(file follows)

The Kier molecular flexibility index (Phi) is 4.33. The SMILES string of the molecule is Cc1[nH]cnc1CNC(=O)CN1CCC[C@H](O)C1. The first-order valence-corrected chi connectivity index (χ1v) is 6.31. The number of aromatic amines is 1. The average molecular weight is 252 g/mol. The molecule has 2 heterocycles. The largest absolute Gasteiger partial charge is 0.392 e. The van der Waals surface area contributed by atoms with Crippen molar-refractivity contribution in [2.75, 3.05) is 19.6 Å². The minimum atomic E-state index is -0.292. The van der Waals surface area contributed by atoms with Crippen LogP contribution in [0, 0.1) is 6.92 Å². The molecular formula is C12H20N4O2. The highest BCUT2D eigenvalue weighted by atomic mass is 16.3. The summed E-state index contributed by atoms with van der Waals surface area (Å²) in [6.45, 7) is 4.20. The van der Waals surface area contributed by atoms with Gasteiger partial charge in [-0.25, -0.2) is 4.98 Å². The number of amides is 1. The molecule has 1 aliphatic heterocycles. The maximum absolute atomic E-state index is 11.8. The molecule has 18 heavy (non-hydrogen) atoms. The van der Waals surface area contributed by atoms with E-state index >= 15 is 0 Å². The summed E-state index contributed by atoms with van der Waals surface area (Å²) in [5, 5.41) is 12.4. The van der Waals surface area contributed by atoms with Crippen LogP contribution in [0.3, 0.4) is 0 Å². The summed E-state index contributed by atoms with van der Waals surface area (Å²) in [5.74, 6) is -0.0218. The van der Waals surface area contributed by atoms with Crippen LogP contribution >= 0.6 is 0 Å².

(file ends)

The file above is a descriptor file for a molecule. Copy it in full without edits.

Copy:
The Kier molecular flexibility index (Phi) is 4.33. The SMILES string of the molecule is Cc1[nH]cnc1CNC(=O)CN1CCC[C@H](O)C1. The first-order valence-corrected chi connectivity index (χ1v) is 6.31. The number of aromatic amines is 1. The average molecular weight is 252 g/mol. The molecule has 2 heterocycles. The largest absolute Gasteiger partial charge is 0.392 e. The van der Waals surface area contributed by atoms with Crippen molar-refractivity contribution in [2.75, 3.05) is 19.6 Å². The minimum atomic E-state index is -0.292. The van der Waals surface area contributed by atoms with Crippen LogP contribution in [0, 0.1) is 6.92 Å². The molecular formula is C12H20N4O2. The highest BCUT2D eigenvalue weighted by atomic mass is 16.3. The summed E-state index contributed by atoms with van der Waals surface area (Å²) in [6.45, 7) is 4.20. The van der Waals surface area contributed by atoms with Gasteiger partial charge in [-0.25, -0.2) is 4.98 Å². The number of amides is 1. The molecule has 1 aliphatic heterocycles. The maximum absolute atomic E-state index is 11.8. The molecule has 18 heavy (non-hydrogen) atoms. The van der Waals surface area contributed by atoms with E-state index >= 15 is 0 Å². The summed E-state index contributed by atoms with van der Waals surface area (Å²) in [5, 5.41) is 12.4. The van der Waals surface area contributed by atoms with Crippen LogP contribution in [0.3, 0.4) is 0 Å². The summed E-state index contributed by atoms with van der Waals surface area (Å²) in [5.74, 6) is -0.0218. The van der Waals surface area contributed by atoms with Crippen LogP contribution >= 0.6 is 0 Å².